A rather strange reissue, this compiles both sides of all three of the rare singles that the DC5 put out in the U.K. in 1961-1963 on the small Ember label before joining Columbia. On this CD, these tracks are combined with 17 songs by the unknown British band the Washington D.C.'s, who happened to share an album with the Dave Clark Five on an exploitative Ember reissue after "Glad All Over" became a hit.
The Washington DC's
Barry Fitzgerald , Brian Hillman, Roger Saunders, Walt Monaghan
British Invasion band who never came close to a hit on either side of the Atlantic, the Washington D.C.'s' height of exposure occurred when their material was used to fill out an exploitative reissue of pre-"Glad All Over" Dave Clark Five singles. One of the countless British bands slogging around on support bills and German clubs, their early material was typical Merseybeat-ish covers of early American rock tunes. They recorded a couple of British pop/rock singles in 1966 and 1967 -- "32nd Floor" and "Seek and Find" -- the latter of which was produced by ex-Yardbird Paul Samwell Smith and featured John Paul Jones on bass.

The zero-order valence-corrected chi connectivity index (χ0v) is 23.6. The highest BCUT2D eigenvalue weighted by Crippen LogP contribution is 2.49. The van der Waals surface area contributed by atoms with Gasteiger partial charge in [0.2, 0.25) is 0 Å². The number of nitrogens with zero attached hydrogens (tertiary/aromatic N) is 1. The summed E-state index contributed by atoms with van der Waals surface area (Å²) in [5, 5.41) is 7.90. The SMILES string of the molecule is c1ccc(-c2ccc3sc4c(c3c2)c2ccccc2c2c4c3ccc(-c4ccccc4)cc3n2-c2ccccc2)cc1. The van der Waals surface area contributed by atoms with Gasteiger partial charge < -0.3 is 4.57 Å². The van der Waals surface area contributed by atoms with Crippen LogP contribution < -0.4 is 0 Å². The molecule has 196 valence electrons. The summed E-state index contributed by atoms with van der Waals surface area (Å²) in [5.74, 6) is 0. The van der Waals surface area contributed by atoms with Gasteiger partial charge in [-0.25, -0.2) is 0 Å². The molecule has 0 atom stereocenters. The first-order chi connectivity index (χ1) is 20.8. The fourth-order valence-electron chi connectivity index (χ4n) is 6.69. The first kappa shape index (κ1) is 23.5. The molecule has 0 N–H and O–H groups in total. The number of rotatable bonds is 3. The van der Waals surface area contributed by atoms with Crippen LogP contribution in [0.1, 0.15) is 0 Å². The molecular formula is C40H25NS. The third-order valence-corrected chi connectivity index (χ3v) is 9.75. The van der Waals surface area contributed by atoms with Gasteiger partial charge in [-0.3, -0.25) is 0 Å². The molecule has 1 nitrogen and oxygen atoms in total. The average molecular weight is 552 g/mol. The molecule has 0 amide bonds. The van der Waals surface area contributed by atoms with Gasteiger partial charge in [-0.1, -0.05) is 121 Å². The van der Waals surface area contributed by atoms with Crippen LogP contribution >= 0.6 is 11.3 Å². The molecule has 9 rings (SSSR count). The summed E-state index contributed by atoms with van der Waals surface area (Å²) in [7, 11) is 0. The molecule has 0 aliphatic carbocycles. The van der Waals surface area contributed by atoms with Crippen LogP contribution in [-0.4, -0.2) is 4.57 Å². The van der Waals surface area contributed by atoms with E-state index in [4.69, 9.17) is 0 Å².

Dave Clark Five & The Washington DC's 1993
Repertoire Records – REP 4314-WY
There was no real connection between the two bands except that they shared the same label (Ember Records) in their early days. After the Dave Clark Five started to hit the charts high Ember Records used them as a lure to promote the Wahington DC's and released the "Dave Clark Five with The Washington DC's" album. It contains only two songs of the DC5 but eight tracks of The Wahington DC's, who had prior to this release a number 1 hit in Turkey with "Kisses Sweeter Than Wine",
but failed to make the charts in England. The LP didn't make any impact too and very little was heard of the group over the next two years. They then got a record deal with CBS and reappear on the scene in '66 with the excellent "32nd Floor" 7-inch, followed by the even superior "Seek And Find" single. Again success eluded them and as a consequence the band headed to the continent where they were seemingly better recognized than in their homeland. The end of '68 saw the release of their final 45, the cool Mod/Freakbeat "I've Done It All Wrong/Anytime". Not long after the group finally split.
The CD-only release on Repertoire (Repertoire REP 4314-WY / 1993) contains the first three DC5 singles, white-bread early '60s Pop if you ask me. More interesting is the tracklist of the Washington DC's (17 tracks in total) that contains their whole output plus 2 unreleased songs.
All info from : www.allmusic.com